work with your dog on tracking you will see how amazing the nose can be.
couple of weeks with one corner then add another turn so there are 2 corners or
turns on the course. Keep the course about 100 ft long until your dog has the
hang of tracking.
Train on nice, mild not breezy days when the weather is not
to hot. If the weather is hot, train in the early morning or evening when the
day cools down for better performance.
be more discussion about weather and performance in the coming lessons about
variables of a search scene.
In a few
weeks and once your dog is tracking the person’s trail as outlined
successfully, and only then, you can use a different person and change people
every couple of days.
You do not want to change people the same day or use more
then one person a day while training a novice tracking dog until the dog
totally understands what you want them to do.
You will know by watching your
dog when this happens. You will feel a great deal of accomplishment when you
realize your dog is doing this!
You will be like, “oh wow, look what my dog can do!”.
point, which can take a month or so, and only after this point is when you can
add other people, and you can start aging the trail too.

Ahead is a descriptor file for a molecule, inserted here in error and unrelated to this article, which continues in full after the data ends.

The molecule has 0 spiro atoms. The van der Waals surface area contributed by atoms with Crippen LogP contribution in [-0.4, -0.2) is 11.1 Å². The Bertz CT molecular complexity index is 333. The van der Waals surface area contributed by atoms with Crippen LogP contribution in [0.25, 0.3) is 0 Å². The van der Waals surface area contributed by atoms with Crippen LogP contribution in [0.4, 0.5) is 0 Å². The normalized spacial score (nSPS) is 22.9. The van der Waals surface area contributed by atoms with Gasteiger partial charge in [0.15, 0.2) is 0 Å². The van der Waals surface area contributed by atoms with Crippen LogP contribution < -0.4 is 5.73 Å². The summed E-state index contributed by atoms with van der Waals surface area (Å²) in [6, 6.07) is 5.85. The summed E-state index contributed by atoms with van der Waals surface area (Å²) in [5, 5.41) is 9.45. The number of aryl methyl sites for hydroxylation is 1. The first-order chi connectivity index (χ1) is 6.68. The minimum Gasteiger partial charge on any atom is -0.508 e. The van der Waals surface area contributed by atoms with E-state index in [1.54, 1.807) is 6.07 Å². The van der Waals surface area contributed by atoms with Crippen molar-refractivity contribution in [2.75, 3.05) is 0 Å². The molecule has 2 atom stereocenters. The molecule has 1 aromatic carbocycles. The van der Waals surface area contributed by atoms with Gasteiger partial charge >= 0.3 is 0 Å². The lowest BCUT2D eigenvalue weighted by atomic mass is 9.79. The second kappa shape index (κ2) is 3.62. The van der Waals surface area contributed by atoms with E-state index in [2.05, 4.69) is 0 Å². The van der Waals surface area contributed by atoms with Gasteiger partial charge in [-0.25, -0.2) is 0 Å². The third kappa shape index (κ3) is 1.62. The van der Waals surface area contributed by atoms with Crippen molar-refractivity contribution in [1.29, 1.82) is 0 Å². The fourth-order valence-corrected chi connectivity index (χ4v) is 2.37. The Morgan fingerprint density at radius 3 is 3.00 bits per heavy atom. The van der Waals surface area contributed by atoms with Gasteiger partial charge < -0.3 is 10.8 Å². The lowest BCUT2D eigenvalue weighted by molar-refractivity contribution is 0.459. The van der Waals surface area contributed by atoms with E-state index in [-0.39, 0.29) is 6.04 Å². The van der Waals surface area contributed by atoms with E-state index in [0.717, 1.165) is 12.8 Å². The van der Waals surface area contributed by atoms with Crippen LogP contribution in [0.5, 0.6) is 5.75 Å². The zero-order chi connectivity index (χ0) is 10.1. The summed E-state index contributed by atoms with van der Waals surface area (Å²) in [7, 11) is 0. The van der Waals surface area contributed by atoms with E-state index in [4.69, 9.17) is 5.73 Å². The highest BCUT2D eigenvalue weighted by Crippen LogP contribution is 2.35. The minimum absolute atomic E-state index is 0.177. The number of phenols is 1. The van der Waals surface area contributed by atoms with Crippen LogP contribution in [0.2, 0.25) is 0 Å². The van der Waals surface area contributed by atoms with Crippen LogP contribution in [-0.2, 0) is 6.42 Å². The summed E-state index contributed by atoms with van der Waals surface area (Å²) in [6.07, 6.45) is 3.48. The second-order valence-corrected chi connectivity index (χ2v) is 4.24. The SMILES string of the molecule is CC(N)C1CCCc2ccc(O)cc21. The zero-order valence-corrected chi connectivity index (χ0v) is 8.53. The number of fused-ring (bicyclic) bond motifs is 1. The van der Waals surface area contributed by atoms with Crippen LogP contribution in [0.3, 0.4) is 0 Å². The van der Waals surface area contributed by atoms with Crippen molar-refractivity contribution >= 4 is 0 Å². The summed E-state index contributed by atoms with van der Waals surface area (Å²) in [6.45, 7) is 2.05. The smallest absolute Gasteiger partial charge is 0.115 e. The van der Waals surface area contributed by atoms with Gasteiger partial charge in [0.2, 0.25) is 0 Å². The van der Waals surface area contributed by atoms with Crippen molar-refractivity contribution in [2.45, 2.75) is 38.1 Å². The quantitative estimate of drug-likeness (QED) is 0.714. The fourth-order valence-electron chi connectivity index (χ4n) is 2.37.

When you age
the trail the dog learns to find a person who has been missing longer lengths
of time, such as somebody who is missing 8 hours.
The dog first has to learn
what the scent smells like 15 minutes later then when the person walked there,
then 30 minutes, then 1 hour and up to 48 hours later.
when you are training dogs that will be looking for people and not doing
tracking events for titles, the dog has to learn how to tell the time and age
of the trail in order to work a scene where the person has been missing for
several hours or a day.
Dogs do tell time very well when we pay attention.
your dog is not going to be looking for lost people then you can skip the part
about aging a trail or adding extra people. You can use an object, like a toy
for your dog to find and you can use yourself as the trail layer.
Go to the Lessons page to learn how to train your dog to track you and much more !Including how
to get a reluctant tracker to work.
Have fun and
happy trails with your dog!
answer: My dog is video above is tracking and trailing, she is working the foot scents of the person